QUANTICO, Va. (July 30, 2014) -- Special Agents from the U.S. Army Criminal Investigation Command, commonly known as CID, are once again warning internet users worldwide about cyber criminals involved in an online crime that CID has dubbed "the Romance Scam."CID special agents continue to receive numerous reports from victims located around the world regarding various scams of persons impersonating U.S. Soldiers online. Victims are usually unsuspecting women, 30 to 55 years old, who believe they are romantically involved with an American Soldier, yet are being exploited and ultimately robbed, by perpetrators who strike from thousands of miles away."We cannot stress enough that people need to stop sending money to persons they meet on the internet and claim to be in the U.S. military," said Chris Grey, Army CID's spokesman."It is very troubling to hear these stories over and over again of people who have sent thousands of dollars to someone they have never met and sometimes have never even spoken to on the phone," Grey said.The majority of the "romance scams," are being perpetrated on social media and dating-type websites where unsuspecting females are the main target.The criminals are pretending to be U.S. servicemen, routinely serving in a combat zone. The perpetrators will often take the true rank and name of a U.S. Soldier who is honorably serving his country somewhere in the world, or has previously served and been honorably discharged, then marry that up with some photographs of a Soldier off the internet, and then build a false identity to begin prowling the internet for victims.The scams often involve carefully worded romantic requests for money from the victim to purchase special laptop computers, international telephones, military leave papers, and transportation fees to be used by the fictitious "deployed Soldier" so their false relationship can continue. The scams include asking the victim to send money, often thousands of dollars at a time, to a third party address.Once victims are hooked, the criminals continue their ruse."We've even seen instances where the perpetrators are asking the victims for money to purchase "leave papers" from the Army, help pay for medical expenses from combat wounds or help pay for their flight home so they can leave the war zone," said Grey.These scams are outright theft and are a grave misrepresentation of the U.S. Army and the tremendous amount of support programs and mechanisms that exist for Soldiers today, especially those serving overseas, said Grey.Along with the romance-type scams, CID has been receiving complaints from citizens worldwide that they have been the victims of other types of scams -- once again where a cyber crook is impersonating a U.S. service member. One version usually involves the sale of a vehicle; where the service member claims to be living overseas and has to quickly sell their vehicle because they are being sent to another duty station. After sending bogus information regarding the vehicle, the seller requests the buyer do a wire transfer to a third party to complete the purchase. When in reality, the entire exchange is a ruse for the crook to get the wire transfer and leave the buyer high and dry, with no vehicle.Army CID continues to warn people to be very suspicious if they begin a relationship on the internet with someone claiming to be an American Soldier and within a matter of weeks, the alleged Soldier is asking for money, as well as discussing marriage.The majority of these scams have a distinct pattern to them, explained Grey.The perpetrators often tell the victims that their units do not have telephones or they are not allowed to make calls or they need money to "help keep the Army internet running." They often say they are widowers and raising a young child on their own to pull on the heartstrings of their victims."We've even seen where the criminals said that the Army won't allow the Soldier to access their personal bank accounts or credit cards," said Grey.All lies, according to CID officials."These perpetrators, often from other countries, most notably from West African countries, are good at what they do and quite familiar with American culture, but the claims about the Army and its regulations are ridiculous," said Grey.The Army reports that numerous very senior officers and enlisted Soldiers throughout the Army have had their identities stolen to be used in these scams.To date, there have been no reports to Army CID indicating any U.S. service members have suffered any financial loss as a result of these attacks. Photographs and actual names of U.S. service members have been the only thing utilized. On the contrary, the victims have lost thousands.One victim revealed that she had sent more than $60,000 to the scammer. Another victim from Great Britain told CID officials that over the course of a year, she had sent more than $75,000 to the con artists."The criminals are preying on the emotions and patriotism of their victims," added Grey.The U.S. has established numerous task force organizations to deal with this and other growing issues; unfortunately, the people committing these scams are using untraceable email addresses on Gmail, Yahoo, Hotmail, etc., routing accounts through numerous locations around the world, and utilizing pay-per-hour Internet cyber cafes, which often times maintain no accountability of use. The ability of law enforcement to identify these perpetrators is very limited, so individuals must stay on the alert and be personally responsible to protect themselves."Another critical issue is we don't want victims who do not report this crime walking away and thinking that a U.S. serviceman has ripped them off when in fact that serviceman is honorably serving his country and often not even aware that his pictures or identity have been stolen," said Grey.What to look for:DON'T EVER SEND MONEY! Be extremely suspicious if you are asked for money for transportation costs, communication fees or marriage processing and medical fees.Carefully check out the stories you are being told. If it sounds suspicious, there is a reason, it's routinely false -- trust your instincts.If you do start an internet-based relationship with someone, check them out, research what they are telling you with someone who would know, such as a current or former service member.Be very suspicious if you never get to actually speak with the person on the phone or are told you cannot write or receive letters in the mail. Servicemen and women serving overseas will often have an APO or FPO mailing address. Internet or not, service members always appreciate a letter in the mail.Military members have an email address that end in ".mil." If the person you are speaking with cannot sent you at least one email from a ".mil" (that will be the very LAST part of the address and nothing after), then there is a high probability they are not in the military.Many of the negative claims made about the military and the supposed lack of support and services provided to troops overseas are far from reality -- check the facts.Be very suspicious if you are asked to send money or ship property to a third party or company. Often times the company exists, but has no idea or is not a part of the scam.Be aware of common spelling, grammatical or language errors in the emails.Be cognizant of foreign and regional accents that do not match the person's story.WHERE TO GO FOR HELPReport the theft to the Internet Crime Complaint Center (IC3) (FBI-NW3C Partnership) at http://www.ic3.gov/default.aspx.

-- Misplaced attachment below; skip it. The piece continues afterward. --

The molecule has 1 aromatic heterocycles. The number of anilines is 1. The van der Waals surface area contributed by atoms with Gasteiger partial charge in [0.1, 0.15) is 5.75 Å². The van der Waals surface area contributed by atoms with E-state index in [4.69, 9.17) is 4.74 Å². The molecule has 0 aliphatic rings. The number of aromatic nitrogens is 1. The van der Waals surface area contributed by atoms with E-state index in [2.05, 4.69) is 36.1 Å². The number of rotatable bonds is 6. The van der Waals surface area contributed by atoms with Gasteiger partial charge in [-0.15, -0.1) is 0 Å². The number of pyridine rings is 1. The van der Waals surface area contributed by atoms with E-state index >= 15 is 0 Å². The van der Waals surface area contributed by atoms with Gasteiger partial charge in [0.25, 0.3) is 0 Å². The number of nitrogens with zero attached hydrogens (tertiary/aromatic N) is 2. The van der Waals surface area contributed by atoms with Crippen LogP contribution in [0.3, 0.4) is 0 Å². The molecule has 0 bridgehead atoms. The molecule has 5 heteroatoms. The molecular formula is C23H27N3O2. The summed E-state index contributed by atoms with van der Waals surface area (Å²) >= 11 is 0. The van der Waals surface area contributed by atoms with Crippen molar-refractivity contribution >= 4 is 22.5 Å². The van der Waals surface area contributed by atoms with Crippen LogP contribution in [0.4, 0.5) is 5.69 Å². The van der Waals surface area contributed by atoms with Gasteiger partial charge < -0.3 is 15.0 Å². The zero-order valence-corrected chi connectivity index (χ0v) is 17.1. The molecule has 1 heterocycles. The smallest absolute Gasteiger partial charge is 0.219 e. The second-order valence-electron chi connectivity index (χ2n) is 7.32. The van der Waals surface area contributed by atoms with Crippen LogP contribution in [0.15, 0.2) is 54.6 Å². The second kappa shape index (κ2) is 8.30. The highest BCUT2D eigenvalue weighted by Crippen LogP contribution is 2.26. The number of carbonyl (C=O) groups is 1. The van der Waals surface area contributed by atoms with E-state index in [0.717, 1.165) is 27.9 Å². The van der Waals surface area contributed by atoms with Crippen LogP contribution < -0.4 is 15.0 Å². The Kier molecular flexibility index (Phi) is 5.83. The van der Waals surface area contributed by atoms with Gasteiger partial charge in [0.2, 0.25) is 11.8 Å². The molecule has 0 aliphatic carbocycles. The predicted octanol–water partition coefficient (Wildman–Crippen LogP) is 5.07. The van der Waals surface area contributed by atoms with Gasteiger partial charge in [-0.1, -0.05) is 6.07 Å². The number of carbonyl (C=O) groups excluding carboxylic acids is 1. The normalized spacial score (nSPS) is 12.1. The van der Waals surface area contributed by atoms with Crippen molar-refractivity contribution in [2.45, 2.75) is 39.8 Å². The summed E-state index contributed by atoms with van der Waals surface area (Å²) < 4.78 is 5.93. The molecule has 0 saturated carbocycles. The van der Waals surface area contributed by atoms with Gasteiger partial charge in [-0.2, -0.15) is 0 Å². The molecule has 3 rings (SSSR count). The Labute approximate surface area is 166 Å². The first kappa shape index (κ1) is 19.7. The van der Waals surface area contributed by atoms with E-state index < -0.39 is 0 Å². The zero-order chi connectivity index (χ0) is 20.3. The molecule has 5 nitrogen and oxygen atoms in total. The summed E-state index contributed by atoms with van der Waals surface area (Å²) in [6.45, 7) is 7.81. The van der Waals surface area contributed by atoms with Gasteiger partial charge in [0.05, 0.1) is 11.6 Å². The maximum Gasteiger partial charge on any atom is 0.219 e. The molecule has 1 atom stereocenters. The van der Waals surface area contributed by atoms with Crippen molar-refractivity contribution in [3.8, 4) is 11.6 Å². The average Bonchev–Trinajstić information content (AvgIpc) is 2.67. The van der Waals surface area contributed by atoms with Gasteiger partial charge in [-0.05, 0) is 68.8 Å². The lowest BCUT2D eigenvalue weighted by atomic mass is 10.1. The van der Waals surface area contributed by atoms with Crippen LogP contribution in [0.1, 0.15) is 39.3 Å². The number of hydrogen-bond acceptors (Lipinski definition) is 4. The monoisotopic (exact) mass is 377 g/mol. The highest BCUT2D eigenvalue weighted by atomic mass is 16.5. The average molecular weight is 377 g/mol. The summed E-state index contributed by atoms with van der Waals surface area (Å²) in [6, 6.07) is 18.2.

Report the theft to the Federal Trade Commission at http://www.ftc.gov/idtheft.Your report helps law enforcement officials across the United States in their investigations.Report the theft by phone at 1-877-ID-THEFT (438-4338) or TTY, 1-866-653-4261.
Report the theft by mail at the following address:Identity Theft Clearinghouse
Federal Trade Commission
Washington, DC 20580Report the fraud by email to the Federal Trade Commission on Nigerian Scams via at firstname.lastname@example.org.For more information on CID, visit www.cid.army.mil.